A flying model is meant to take to the air during KLM's 100th anniversary celebration in October, along with a full-size mockup of part of the interior. The interior will also be a little out of the ordinary, according to Peter Vink, a professor of applied ergonomics and design at TU Delft. "The new shape of the aircraft means we have exciting opportunities to design the interior, making flying more comfortable for passengers. For instance, as part of the Flying-V research, we’re looking into new options to having a rest or taking meals on a plane," he said.

          Sadly for the Flying-V, it will probably fail like the blended wing body designs we've seen down the years. It's for the same reason, too: airplanes bank as they turn. That's not much of a problem in a conventional airliner design, where passengers are never that far from the plane's central axis. But as you move farther out from that central axis, the effect becomes a lot more pronounced.

          That said, it's easy to be a naysayer. Climate change isn't going away on its own and neither is commercial air travel, so I'm all for fresh ideas. And now that I think about it, some people will queue for hours to ride roller coasters—maybe they'd actually enjoy it?
          They can use the space toward the middle for passengers and use the other space for Amazon deliveries. It would be interesting to see a big change like this.

          Comment


          • #6
            Originally posted by TheLurch View Post
            I'm too lazy to find the thread, but we had been discussing how all airliner designs are variations on a single theme. I'd mentioned that fuel efficiency was one thing that might drive adoption of new approaches, and there's been a recent test of one such design:

            https://arstechnica.com/cars/2020/09...-first-flight/

            It's still very early testing, but aerodynamic models suggest that the design should be able to shave 20% off fuel use.
            Yeah I was the one asking why the airplane designs haven't changed in the last 50 years. This looks pretty neat.

            I am wondering about the banking mentioned in Cow Poke's article. Would it really be a problem? Seems to me as the whole airplane banks the same amount and angle, the centrifigal force the keeps the passengers and things in place would be the same across the whole plane. You might feel something if they did a quick start to the bank it would result in a bit of torque, meaning the lower half would have less or negative G's and the upper half would have more. But most airliners do really gentile turns. Of course I am not an engineer so I may not know what I am talking about.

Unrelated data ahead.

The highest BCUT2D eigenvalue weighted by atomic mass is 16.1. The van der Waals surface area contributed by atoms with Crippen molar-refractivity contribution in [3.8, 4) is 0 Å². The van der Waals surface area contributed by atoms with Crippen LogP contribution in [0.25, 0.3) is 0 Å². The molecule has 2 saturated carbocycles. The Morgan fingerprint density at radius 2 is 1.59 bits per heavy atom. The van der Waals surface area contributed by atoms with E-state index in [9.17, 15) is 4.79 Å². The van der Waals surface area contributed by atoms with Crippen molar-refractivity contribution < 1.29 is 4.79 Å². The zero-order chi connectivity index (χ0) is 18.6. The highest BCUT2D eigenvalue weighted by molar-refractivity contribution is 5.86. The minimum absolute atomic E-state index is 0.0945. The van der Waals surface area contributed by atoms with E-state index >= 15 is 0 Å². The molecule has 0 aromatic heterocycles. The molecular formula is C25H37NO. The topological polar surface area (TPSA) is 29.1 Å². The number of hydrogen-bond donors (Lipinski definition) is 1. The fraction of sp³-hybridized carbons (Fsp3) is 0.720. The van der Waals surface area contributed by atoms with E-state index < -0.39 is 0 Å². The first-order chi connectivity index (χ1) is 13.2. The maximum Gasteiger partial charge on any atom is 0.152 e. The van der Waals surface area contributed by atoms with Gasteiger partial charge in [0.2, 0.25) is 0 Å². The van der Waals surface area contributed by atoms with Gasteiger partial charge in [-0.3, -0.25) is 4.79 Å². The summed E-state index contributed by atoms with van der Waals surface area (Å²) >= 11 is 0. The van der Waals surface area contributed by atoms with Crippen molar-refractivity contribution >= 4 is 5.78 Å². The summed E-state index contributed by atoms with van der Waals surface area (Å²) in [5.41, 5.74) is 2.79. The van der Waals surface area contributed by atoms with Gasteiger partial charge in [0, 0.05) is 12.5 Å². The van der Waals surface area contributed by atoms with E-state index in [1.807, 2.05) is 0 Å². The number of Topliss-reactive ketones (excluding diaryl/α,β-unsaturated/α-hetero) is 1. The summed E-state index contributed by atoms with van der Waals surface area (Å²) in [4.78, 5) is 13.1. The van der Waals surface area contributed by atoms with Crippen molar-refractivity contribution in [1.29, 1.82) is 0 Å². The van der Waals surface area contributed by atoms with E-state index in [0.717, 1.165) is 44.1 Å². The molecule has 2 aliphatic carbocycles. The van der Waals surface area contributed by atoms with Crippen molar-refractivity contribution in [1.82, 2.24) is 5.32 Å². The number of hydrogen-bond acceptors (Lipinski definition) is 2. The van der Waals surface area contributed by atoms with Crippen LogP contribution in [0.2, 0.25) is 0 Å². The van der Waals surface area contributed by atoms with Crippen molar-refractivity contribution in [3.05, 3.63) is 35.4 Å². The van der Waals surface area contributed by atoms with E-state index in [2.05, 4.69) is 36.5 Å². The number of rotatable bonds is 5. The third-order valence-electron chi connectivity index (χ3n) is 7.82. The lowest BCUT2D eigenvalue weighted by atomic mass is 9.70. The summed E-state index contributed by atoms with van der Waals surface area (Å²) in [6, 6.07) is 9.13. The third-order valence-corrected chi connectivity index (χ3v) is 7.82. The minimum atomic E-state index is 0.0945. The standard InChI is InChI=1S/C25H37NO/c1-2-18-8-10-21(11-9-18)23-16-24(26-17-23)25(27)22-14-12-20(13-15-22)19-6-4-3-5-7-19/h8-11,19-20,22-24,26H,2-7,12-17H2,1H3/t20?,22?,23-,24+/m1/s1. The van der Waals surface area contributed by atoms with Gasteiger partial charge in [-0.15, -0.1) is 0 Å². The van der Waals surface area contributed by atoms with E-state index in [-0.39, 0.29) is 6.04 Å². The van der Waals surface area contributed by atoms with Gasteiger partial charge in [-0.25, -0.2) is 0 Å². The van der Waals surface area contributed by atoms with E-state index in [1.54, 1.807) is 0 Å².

Comment


            • #7
              Originally posted by Sparko View Post
              Yeah I was the one asking why the airplane designs haven't changed in the last 50 years. This looks pretty neat.

              I am wondering about the banking mentioned in Cow Poke's article. Would it really be a problem? Seems to me as the whole airplane banks the same amount and angle, the centrifigal force the keeps the passengers and things in place would be the same across the whole plane. You might feel something if they did a quick start to the bank it would result in a bit of torque, meaning the lower half would have less or negative G's and the upper half would have more. But most airliners do really gentile turns. Of course I am not an engineer so I may not know what I am talking about.
              I'd think it's the same principle as riding in the back of the bus, and feeling the bumps more than center line --- it's just an exaggerated banking feeling, which I don't think would be too bad at all. After all, civilian airliners don't bank or jink like military aircraft.
              "Neighbor, how long has it been since you’ve had a big, thick, steaming bowl of Wolf Brand Chili?”

              Comment


              • #8
                Originally posted by Cow Poke View Post
                I was really curious about what the seating layout would be....

                I'd hate to be sitting behind (below) the person who just ate baked beans.

                Comment


                • #9
                  Originally posted by Cow Poke View Post
                  I'd think it's the same principle as riding in the back of the bus, and feeling the bumps more than center line --- it's just an exaggerated banking feeling, which I don't think would be too bad at all. After all, civilian airliners don't bank or jink like military aircraft.
                  Yeah, I think turbulence would be the worse, if the plane rocks back and forth in a twisting motion. Then it would feel like being on a roller coaster.

                  Comment


                  • #10
                    Originally posted by Faber View Post
                    I'd hate to be sitting behind (below) the person who just ate baked beans.
                    And, due to cabin pressure, things do tend to get somewhat gassy on planes. Maybe the "upper" seats are premiums, and the lower ones are discounted.
                    "Neighbor, how long has it been since you’ve had a big, thick, steaming bowl of Wolf Brand Chili?”

                    Comment


                    • #11
                      Originally posted by Cow Poke View Post
                      And, due to cabin pressure, things do tend to get somewhat gassy on planes. Maybe the "upper" seats are premiums, and the lower ones are discounted.
                      I was going to post on this issue but decided to totally stay away from discussing that topic.

                      Comment